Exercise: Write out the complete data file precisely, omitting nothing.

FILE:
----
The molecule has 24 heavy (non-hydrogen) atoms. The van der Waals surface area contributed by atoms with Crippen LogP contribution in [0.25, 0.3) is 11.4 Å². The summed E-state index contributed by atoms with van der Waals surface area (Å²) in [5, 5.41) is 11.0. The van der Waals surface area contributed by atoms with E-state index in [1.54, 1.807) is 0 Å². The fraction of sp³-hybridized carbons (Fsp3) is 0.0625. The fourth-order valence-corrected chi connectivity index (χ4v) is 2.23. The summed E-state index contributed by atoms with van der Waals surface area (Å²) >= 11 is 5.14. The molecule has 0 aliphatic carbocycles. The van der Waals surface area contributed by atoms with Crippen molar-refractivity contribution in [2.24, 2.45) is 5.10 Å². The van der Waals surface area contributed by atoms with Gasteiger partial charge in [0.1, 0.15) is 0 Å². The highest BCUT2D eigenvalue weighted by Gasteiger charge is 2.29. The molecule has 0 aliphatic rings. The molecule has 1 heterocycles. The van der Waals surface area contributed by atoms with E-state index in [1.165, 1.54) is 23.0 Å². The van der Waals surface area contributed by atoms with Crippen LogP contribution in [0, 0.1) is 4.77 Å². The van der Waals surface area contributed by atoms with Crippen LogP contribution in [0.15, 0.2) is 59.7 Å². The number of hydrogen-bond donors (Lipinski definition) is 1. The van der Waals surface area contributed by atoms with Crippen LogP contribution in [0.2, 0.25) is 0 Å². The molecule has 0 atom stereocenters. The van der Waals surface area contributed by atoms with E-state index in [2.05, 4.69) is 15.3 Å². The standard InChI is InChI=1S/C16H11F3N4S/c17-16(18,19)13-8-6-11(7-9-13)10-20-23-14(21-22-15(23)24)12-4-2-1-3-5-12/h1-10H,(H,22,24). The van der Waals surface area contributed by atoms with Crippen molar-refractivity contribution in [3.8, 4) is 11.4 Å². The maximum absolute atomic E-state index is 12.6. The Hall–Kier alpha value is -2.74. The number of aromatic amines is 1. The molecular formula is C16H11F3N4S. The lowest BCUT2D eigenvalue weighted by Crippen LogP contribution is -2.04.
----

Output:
The molecule has 24 heavy (non-hydrogen) atoms. The van der Waals surface area contributed by atoms with Crippen LogP contribution in [0.25, 0.3) is 11.4 Å². The summed E-state index contributed by atoms with van der Waals surface area (Å²) in [5, 5.41) is 11.0. The van der Waals surface area contributed by atoms with E-state index in [1.54, 1.807) is 0 Å². The fraction of sp³-hybridized carbons (Fsp3) is 0.0625. The fourth-order valence-corrected chi connectivity index (χ4v) is 2.23. The summed E-state index contributed by atoms with van der Waals surface area (Å²) >= 11 is 5.14. The molecule has 0 aliphatic carbocycles. The van der Waals surface area contributed by atoms with Crippen molar-refractivity contribution in [2.24, 2.45) is 5.10 Å². The van der Waals surface area contributed by atoms with Gasteiger partial charge in [0.1, 0.15) is 0 Å². The highest BCUT2D eigenvalue weighted by Gasteiger charge is 2.29. The molecule has 0 aliphatic rings. The molecule has 1 heterocycles. The van der Waals surface area contributed by atoms with E-state index in [1.165, 1.54) is 23.0 Å². The van der Waals surface area contributed by atoms with Crippen LogP contribution in [0, 0.1) is 4.77 Å². The van der Waals surface area contributed by atoms with Crippen LogP contribution in [0.15, 0.2) is 59.7 Å². The number of hydrogen-bond donors (Lipinski definition) is 1. The van der Waals surface area contributed by atoms with Crippen LogP contribution in [0.2, 0.25) is 0 Å². The molecule has 0 atom stereocenters. The van der Waals surface area contributed by atoms with E-state index in [2.05, 4.69) is 15.3 Å². The standard InChI is InChI=1S/C16H11F3N4S/c17-16(18,19)13-8-6-11(7-9-13)10-20-23-14(21-22-15(23)24)12-4-2-1-3-5-12/h1-10H,(H,22,24). The van der Waals surface area contributed by atoms with Crippen molar-refractivity contribution in [3.8, 4) is 11.4 Å². The maximum absolute atomic E-state index is 12.6. The Hall–Kier alpha value is -2.74. The number of aromatic amines is 1. The molecular formula is C16H11F3N4S. The lowest BCUT2D eigenvalue weighted by Crippen LogP contribution is -2.04.